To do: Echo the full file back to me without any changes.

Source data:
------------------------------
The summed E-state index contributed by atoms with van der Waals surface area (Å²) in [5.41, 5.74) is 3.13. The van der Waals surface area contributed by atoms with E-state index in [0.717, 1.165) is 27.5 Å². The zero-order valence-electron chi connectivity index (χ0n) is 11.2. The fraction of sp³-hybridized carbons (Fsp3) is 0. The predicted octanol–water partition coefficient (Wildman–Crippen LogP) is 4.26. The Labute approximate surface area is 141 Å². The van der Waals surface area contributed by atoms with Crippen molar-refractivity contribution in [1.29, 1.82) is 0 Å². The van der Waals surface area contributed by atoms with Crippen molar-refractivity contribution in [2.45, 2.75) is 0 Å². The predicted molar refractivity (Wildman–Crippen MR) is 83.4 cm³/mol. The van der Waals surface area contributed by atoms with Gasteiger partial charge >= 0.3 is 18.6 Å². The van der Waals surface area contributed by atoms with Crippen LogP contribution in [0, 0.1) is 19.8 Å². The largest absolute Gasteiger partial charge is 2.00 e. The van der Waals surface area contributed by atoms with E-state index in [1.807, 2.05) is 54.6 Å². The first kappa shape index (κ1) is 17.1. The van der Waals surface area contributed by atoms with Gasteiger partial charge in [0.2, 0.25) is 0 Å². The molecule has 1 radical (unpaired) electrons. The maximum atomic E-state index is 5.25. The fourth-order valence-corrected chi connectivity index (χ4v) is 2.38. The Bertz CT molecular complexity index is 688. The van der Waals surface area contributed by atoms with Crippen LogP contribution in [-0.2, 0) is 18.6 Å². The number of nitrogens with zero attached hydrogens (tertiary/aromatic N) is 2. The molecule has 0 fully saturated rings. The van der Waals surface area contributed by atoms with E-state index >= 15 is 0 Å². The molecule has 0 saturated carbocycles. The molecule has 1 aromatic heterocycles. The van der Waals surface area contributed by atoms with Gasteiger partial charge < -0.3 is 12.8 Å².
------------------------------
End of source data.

The summed E-state index contributed by atoms with van der Waals surface area (Å²) in [5.41, 5.74) is 3.13. The van der Waals surface area contributed by atoms with E-state index in [0.717, 1.165) is 27.5 Å². The zero-order valence-electron chi connectivity index (χ0n) is 11.2. The fraction of sp³-hybridized carbons (Fsp3) is 0. The predicted octanol–water partition coefficient (Wildman–Crippen LogP) is 4.26. The Labute approximate surface area is 141 Å². The van der Waals surface area contributed by atoms with Crippen molar-refractivity contribution in [1.29, 1.82) is 0 Å². The van der Waals surface area contributed by atoms with Crippen molar-refractivity contribution in [2.45, 2.75) is 0 Å². The predicted molar refractivity (Wildman–Crippen MR) is 83.4 cm³/mol. The van der Waals surface area contributed by atoms with Gasteiger partial charge >= 0.3 is 18.6 Å². The van der Waals surface area contributed by atoms with Crippen LogP contribution in [0, 0.1) is 19.8 Å². The largest absolute Gasteiger partial charge is 2.00 e. The van der Waals surface area contributed by atoms with E-state index in [1.807, 2.05) is 54.6 Å². The first kappa shape index (κ1) is 17.1. The van der Waals surface area contributed by atoms with Gasteiger partial charge in [0.2, 0.25) is 0 Å². The molecule has 1 radical (unpaired) electrons. The maximum atomic E-state index is 5.25. The fourth-order valence-corrected chi connectivity index (χ4v) is 2.38. The Bertz CT molecular complexity index is 688. The van der Waals surface area contributed by atoms with Crippen LogP contribution in [-0.2, 0) is 18.6 Å². The number of nitrogens with zero attached hydrogens (tertiary/aromatic N) is 2. The molecule has 0 fully saturated rings. The van der Waals surface area contributed by atoms with E-state index >= 15 is 0 Å². The molecule has 0 saturated carbocycles. The molecule has 1 aromatic heterocycles. The van der Waals surface area contributed by atoms with Gasteiger partial charge < -0.3 is 12.8 Å².